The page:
environment that drives competitiveness. There are three ways we can observe how standards
interact with innovation: Through anticipatory, responsive, and enabling standards (Baskin et al,
1998).
The concept of anticipatory standards encompasses a future oriented and self-creating
process of defining standards: writing for the future now (Bonino and Spring, 1991). They are
primarily adopted to anticipate the evolution of a technology and facilitate its rapid development
and entry to the market. Anticipatory standards places attention to future needs in order to
prevent issues that would impede innovation. They facilitate innovation by being guideposts for
advancements and forces players to continuously improve and strive to meet the standards.
Several studies have shown that anticipatory standards in the environmental sector can lead to
increased productivity and provide incentives to firms for innovation (Murty and Kumar, 2002;
Lanoie et al, 2008). Examples of successful innovations developed from anticipatory standards
are plenty in the IT sector, the most well-known being the family of IEEE 802 standards.
Enabling standards are the sort that proceeds in parallel with market growth. They
provide improvements in quality, cost, and interoperability, and respond to consumer behavior.
Responsive standards are those that follow the maturing of an innovation or adoption of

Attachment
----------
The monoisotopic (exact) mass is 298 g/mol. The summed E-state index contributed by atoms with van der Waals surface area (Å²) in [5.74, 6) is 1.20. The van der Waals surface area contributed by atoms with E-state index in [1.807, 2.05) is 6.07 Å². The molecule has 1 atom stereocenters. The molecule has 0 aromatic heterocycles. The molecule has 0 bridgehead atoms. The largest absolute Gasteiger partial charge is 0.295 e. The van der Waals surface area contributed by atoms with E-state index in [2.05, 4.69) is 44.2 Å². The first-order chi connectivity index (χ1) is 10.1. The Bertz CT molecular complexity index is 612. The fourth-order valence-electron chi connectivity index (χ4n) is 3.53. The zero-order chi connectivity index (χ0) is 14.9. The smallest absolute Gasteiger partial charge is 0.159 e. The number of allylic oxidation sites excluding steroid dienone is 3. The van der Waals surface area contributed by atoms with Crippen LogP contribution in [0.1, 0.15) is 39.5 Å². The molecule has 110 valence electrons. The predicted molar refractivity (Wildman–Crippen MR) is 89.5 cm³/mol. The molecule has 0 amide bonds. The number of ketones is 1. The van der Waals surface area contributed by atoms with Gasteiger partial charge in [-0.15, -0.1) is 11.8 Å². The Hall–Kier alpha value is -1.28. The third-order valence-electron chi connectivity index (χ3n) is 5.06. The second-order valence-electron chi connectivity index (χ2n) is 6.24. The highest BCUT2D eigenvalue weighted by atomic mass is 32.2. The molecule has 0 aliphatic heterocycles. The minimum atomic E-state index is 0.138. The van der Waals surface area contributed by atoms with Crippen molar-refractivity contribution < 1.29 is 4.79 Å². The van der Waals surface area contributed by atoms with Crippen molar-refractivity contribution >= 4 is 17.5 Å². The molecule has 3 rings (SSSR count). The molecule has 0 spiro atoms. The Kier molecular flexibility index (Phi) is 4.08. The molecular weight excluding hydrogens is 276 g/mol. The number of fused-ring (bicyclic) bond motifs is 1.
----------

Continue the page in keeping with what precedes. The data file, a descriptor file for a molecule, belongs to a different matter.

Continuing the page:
the technology by critical mass. This relationship can be understood as the validation of
successful research and development efforts through standardization. Contrary to the popular
belief that responsive standards stagnates innovation by locking in a product, they can be used to
improve deficiencies and provide quality foundation for future innovations to be built upon.
The process of developing standards promotes innovation. Standardization takes place in
two of environments, market and committee environments. Standards emerging from market
based mechanisms are primarily enabling standards. These emerge from companies competing
for consumers' approval by launching their products into the market, relying on marketing,
openness, strategic management, and most importantly, innovation. This mechanism forces firms
to compete primarily through development of novel technology. A well-known example is the
Apple and Microsoft rivalry. Both compete, through constant innovation, for their respective
operating systems to be market standard through public approval. However, engaging in market
based standard wars can be extremely costly. In this case, standards (anticipatory and responsive)
can be set based on consensus from committees. Committee based standards emerge through
human interaction, so being actively involved in the standards process is crucial for developing
successful standards. For entities looking to gain competitive advantages from having their
standards being adopted, forging alliances prior and during conferences to get a consensus in
their favor is important. A degree of openness and honesty toward potential allies is crucial. This
openness in standards meetings promotes the exchange of knowledge, collaboration on scientific
and commercial projects, and provides participants with strategic positioning regarding
innovation trajectory.
Seeing how standards can facilitate innovation, it is important that the United States
promotes standards as a strategy for growth and competitiveness. The process of creating
standards fosters an innovative environment where the development of new technology and